Why You Should Always Carry a Notebook

Get In The Habit of Capturing Ideas

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There isn’t one prolific creator of any kind that I know that hasn’t abided by the policy of carrying a notebook. I have stacks of Moleskine notebooks on my bookshelves. All the projects, books, and ideas that I’ve turned into reality started in the pages of my notebooks.

In his amazing collection of essays The Life and Times of a Remarkable Misfit, my friend AJ Leon says the following:

I use a tiny Moleskine as my idea notebook. I jot down every business idea, prospect idea, project idea, potential blog post, poem, art or social project, whatever. Every single thing I’ve done in the last four years can be traced to one of my notebooks.

In his piece on advice for recent graduates, Austin Kleon said the following:

Carry your journal around with you and write in it all the time: make notes in between job interviews, doodle while you’re watching Netflix, daydream about what you want out of life, etc. Any old notebook and pen will do, but if you have $10 or a generous parent, you can grab the journal I made.

Richard Branson carries a notebook.

Ryan Holiday has written about the value of a commonplace book.

If you’ve ever met Sarah Kathleen Peck in person, she’s always scribbling something in a notebook. (You can see her process below in this animated short)

I can personally trace every creative project I’ve worked on, whether it’s a blog post, book chapter, or book to the pages of one of my moleskine notebooks. The discipline of capturing your ideas significantly increases the likelihood that you’ll follow through on them. My notebooks and my pens are essential tools in my creative process. They fuel my practice of writing 1000 words a day. Rather than starting my day on the internet and damaging my brain, I start with pen and paper in a calm and reflective state. So why exactly should you carry a notebook.

1. Ideas Emerge at Odd Times

Like falling in love, moments that announce themselves as your subject are rare, and there’s magic to them. Ignore them at your own peril- Dani Shapiro

If you haven’t noticed, ideas don’t always show up according to our schedule. The muse is a fickle mistress who makes appearances at her own convenience.

  • Ideas emerge when we’re at dinner and someone says something
  • Ideas emerge when we’re at the gym, surfing the perfect wave or flying down a mountain on a snowboard
  • Ideas emerge when you’re sitting in LA traffic wondering why the hell anybody in their right mind would voluntarily drive in this city

If you’re going to consistently come up with ideas to write about or do something with, you have to be able to capture them regardless of when they show up.

2. Ideas don’t show up fully formed

Ideas are like babies. They don’t show up in our lives fully formed. They need time to bake, grow and evolve. They have to be nurtured and care for. When we don’t put them down in our notebooks, it’s like letting our kids play in traffic in the middle of a busy intersection. It’s likely that they’ll just die.

On a related note- if you struggle with habits, I’ve put a guide together on optimizing productivity & creativity. Sign up for my newsletter here and you’ll receive it shortly.

3. Notebooks are fertile soil for creative seeds

Creative success requires us to plant seeds and play the infinite game. A notebook is fertile soil in which you can plant those seeds. While you could plant the same seeds on your computer, just think of all the other seeds that have been planted there. The likelihood of the seed bearing fruit in a digital wasteland is lessened.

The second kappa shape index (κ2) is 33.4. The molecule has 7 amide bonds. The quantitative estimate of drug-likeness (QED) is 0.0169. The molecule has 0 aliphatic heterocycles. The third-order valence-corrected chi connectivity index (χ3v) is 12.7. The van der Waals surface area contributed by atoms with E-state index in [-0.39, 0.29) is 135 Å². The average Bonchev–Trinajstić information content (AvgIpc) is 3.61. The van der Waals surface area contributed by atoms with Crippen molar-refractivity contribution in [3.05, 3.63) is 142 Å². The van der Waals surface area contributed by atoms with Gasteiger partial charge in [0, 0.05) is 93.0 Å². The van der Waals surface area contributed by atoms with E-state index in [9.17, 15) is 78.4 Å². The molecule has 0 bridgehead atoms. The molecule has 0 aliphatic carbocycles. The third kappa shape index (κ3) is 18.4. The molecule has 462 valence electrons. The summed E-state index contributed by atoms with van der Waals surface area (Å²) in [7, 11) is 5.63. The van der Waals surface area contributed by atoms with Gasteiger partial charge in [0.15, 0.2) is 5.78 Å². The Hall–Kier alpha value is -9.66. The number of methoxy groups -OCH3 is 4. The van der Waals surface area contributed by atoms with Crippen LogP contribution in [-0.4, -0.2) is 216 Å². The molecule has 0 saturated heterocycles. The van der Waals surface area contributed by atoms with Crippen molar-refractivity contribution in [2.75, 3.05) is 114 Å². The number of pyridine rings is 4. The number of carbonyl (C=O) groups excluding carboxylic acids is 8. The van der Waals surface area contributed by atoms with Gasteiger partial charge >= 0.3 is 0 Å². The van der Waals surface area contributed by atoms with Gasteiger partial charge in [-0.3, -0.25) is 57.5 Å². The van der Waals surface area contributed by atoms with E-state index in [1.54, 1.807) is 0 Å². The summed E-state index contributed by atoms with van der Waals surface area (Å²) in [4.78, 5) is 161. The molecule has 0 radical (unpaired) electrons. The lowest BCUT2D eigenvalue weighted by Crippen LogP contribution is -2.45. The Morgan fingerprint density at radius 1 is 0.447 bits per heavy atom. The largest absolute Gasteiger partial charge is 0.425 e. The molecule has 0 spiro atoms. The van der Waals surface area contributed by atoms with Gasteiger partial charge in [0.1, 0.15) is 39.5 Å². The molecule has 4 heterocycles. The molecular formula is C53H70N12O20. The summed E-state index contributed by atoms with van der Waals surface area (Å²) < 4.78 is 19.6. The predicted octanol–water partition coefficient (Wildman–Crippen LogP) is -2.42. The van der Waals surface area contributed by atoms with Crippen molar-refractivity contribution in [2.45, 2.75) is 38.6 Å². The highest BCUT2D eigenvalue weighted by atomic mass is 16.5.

In a recent article Benjamin P. Hardy said the following.

Your thoughts are the blueprint of the life you are building one day at a time. When you learn to channel your thinking — both consciously and subconsciously — you create the conditions that make the achievement of your goals inevitable.

In his book Presentation Zen, Garry Reynold tells the following story about visiting a designer at Apple

Most professional designers- even young new media designers who’ve grown up on computers- usually do much of their planning and brainstorming on paper.

This became very clear to me one day at Apple when I visited a senior director for one of the creative teams on the other side of the Apple campus to get his input on the project we were working on. He said he had sketched out a lot of ideas the wanted to show me. I assumed that he had prepared some slides or a movie or at least printed out some color images in illustrator or Photoshop to show me. But when I arrived at his office, I found that the beautiful Apple Cinema Display on his desk was off. (I learned later at this talented creative director worked forays without ever turning on his Mac)

I always write by hand before I ever turn on my computer. It allows you to limit the inflow, and there’s tremendous power to pen and paper in an increasingly digital world.

What Should You Put in the Notebook?

Sometimes people get tripped up because they have no idea what they’ll put in their notebooks. Other times they don’t want to ruin something as beautiful as a Moleskine with their chicken scratch. But as Amber Rae once said to me “Fall in love with your chicken scratch. Accumulate pages not judgments.” There are no hard and fast rules as to what should go in the pages of your notebook.

Any of the following can be put into your notebook.

  • Quotes
  • Ideas
  • Thoughts
  • Sketches

The surprisingly simple act of carrying a notebook can change your life and allow you to become the author of your narrative.

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